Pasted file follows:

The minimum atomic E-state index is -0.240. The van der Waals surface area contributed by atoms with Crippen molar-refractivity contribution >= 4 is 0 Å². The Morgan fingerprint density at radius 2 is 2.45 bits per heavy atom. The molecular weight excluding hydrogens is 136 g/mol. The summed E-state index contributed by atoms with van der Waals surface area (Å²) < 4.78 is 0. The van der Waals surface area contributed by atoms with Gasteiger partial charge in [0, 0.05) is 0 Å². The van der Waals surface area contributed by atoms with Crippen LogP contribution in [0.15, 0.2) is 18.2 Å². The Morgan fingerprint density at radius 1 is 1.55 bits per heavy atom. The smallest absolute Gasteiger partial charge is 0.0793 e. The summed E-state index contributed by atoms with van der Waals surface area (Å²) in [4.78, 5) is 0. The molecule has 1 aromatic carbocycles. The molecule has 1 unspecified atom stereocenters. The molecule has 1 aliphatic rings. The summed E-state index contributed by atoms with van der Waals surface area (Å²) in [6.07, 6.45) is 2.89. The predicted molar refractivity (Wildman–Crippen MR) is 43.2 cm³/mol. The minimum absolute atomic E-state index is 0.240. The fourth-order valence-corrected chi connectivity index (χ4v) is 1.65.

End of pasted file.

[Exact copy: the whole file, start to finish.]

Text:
The minimum atomic E-state index is -0.240. The van der Waals surface area contributed by atoms with Crippen molar-refractivity contribution >= 4 is 0 Å². The Morgan fingerprint density at radius 2 is 2.45 bits per heavy atom. The molecular weight excluding hydrogens is 136 g/mol. The summed E-state index contributed by atoms with van der Waals surface area (Å²) < 4.78 is 0. The van der Waals surface area contributed by atoms with Gasteiger partial charge in [0, 0.05) is 0 Å². The van der Waals surface area contributed by atoms with Crippen LogP contribution in [0.15, 0.2) is 18.2 Å². The Morgan fingerprint density at radius 1 is 1.55 bits per heavy atom. The smallest absolute Gasteiger partial charge is 0.0793 e. The summed E-state index contributed by atoms with van der Waals surface area (Å²) in [4.78, 5) is 0. The molecule has 1 aromatic carbocycles. The molecule has 1 unspecified atom stereocenters. The molecule has 1 aliphatic rings. The summed E-state index contributed by atoms with van der Waals surface area (Å²) in [6.07, 6.45) is 2.89. The predicted molar refractivity (Wildman–Crippen MR) is 43.2 cm³/mol. The minimum absolute atomic E-state index is 0.240. The fourth-order valence-corrected chi connectivity index (χ4v) is 1.65.